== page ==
Once you have learned about the damage the fashion industry is having on the planet, you may be inspired to change your shopping habits. It is important to care for the earth by caring who made our clothes and how they were made. But, it can be overwhelming to know where to start shifting your wardrobe towards sustainability! So, here is a list of 10 important things to do if you want to have an environmentalist wardrobe.
1. Wear the clothes you have
When you learn about how damaging the fast fashion industry is on the planet, you may be tempted to cleanse your closet of all the less-than-ethical apparel you already possess. But, please don’t! If you already own it, the damage has been done. Focus on using what you have. Replace things as they wear out, with ethical options.
2. Care for what you wear
By caring for what you have, you can extend the life of any piece of clothing so it doesn’t wear out as fast. Don’t over (or under) wash clothes, and mend them if you can. Change out of your work or dress clothes when you start lounging or yard work, so you don’t trash your nice stuff.
3. Invest in ethically made products
Clothes, jewelry, bags, shoes, and any other accessory will last longer if you invest in a single well constructed piece, rather than many cheaply made things. It is easier to maintain fewer pieces too, since you will have less things to keep track of and clean. The old adage “less is more” is so true! When you have less items, you will become more in tune with how many wears and washes garments actually last. Outlet stores are not a way to use and appreciate things that would "otherwise go to waste." Lower quality stuff is made to fill these stores. See point 1.
4. Think about water when you wash your clothes
Minimize the environmental impact when you wash and dry clothing. Use biodegradable detergent, with the lowest volume and coldest temperature water that will get the job done. To dry, line dry or tumble dry low with a towel. And please, don’t wash plastic! Polyester and acrylic clothing release chemicals and plastic microfibers into the water when you wash them. How do you avoid washing polyester? Don’t wear it in the first place!
5. Re-home your clothes
Try and find someone to wear your clothes when you are done with them. Don’t just drop stuff off at nearest thrift shop. Unfortunately, there is a larger supply of used clothes than there is demand. So be honest with yourself, if you are giving a ripped t-shirt to a thrift store because you are too sentimental to toss it, do your own processing and find a fiber recycling spot instead. Try clothing swaps (like our Yana Dee clothing swap!) or consignment to re-home clothes in good condition, and look out for specific drives of certain clothing type. Maybe your old boots aren’t good enough for the thrift boutique, but might be loved at a homeless shelter.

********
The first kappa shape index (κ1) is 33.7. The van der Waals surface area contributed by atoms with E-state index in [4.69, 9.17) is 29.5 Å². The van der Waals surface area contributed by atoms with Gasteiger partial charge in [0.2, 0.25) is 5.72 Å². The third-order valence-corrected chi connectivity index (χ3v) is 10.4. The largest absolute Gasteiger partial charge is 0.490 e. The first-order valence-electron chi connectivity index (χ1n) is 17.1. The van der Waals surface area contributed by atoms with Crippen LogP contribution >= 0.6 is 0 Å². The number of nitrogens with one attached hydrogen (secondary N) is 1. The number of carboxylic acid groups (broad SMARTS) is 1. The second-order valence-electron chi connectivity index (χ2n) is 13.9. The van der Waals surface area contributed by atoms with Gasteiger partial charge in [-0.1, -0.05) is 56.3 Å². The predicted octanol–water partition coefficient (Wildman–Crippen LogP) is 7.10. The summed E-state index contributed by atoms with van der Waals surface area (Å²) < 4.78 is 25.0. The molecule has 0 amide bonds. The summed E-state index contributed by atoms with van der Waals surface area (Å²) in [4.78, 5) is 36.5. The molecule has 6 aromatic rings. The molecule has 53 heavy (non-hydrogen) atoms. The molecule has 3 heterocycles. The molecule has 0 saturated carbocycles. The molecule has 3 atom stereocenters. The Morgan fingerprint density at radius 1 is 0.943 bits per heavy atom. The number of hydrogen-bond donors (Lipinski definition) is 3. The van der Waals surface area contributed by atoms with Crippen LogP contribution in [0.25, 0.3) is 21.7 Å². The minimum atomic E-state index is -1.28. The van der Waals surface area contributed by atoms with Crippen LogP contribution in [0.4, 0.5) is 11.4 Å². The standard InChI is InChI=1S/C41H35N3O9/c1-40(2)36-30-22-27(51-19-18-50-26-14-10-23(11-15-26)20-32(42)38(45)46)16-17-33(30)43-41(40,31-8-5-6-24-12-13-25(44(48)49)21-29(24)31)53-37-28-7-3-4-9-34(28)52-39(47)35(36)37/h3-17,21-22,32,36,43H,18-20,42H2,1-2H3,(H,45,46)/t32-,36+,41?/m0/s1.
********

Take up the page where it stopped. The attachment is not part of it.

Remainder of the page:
Our annual clothing swap!
6. Don’t buy new unless you need to
Try not to buy clothes out of social pressure, or habit, or boredom. If you do need clothes, see if you can get them gently used first. Sometimes you do need new clothes; undergarments and base layers are top contenders for buying new. Always look at what fibers, dyes, and other materials and processing was used to make your new clothes.
7. Don’t fall for dirty marketing tricks
All too often, a token donation or brand image, gives consumers the impression that a company is all-around ethical. While it is undeniably positive to donate corporate profits to environmental causes, wouldn’t it be better to produce clothing that didn’t destroy the planet in the first place?
8. Don’t fall for a good deal
Clearance racks and outlet stores are part of the fast fashion equation. It’s easy to convince yourself that the 70% off dress would end up in landfill if you don’t buy it, and you save money! But, you are contributing to the demand of cheaply made, overproduced clothes when you buy that sale dress. You are saying, “it is okay for companies to pollute rivers and exploit workers, as long as I don’t have to pay too much USD for the product.” Save your money and buy a dress that is handmade by a designer, certified fair trade, or consigned instead.
9. Tell your old favorite brands and stores why they don't meet your new standards
Don’t underestimate your voice as a consumer!
10. Educate yourself and share your knowledge with others
This is really hard to do. The true cost of fashion is pretty ugly, so much so that it can be depressing to learn about. It is hard to find socially tactful ways of disengaging in mindless consumerism. How can we share our concerns with our friends and family, without being offensive? Please leave your talking tips in comments below!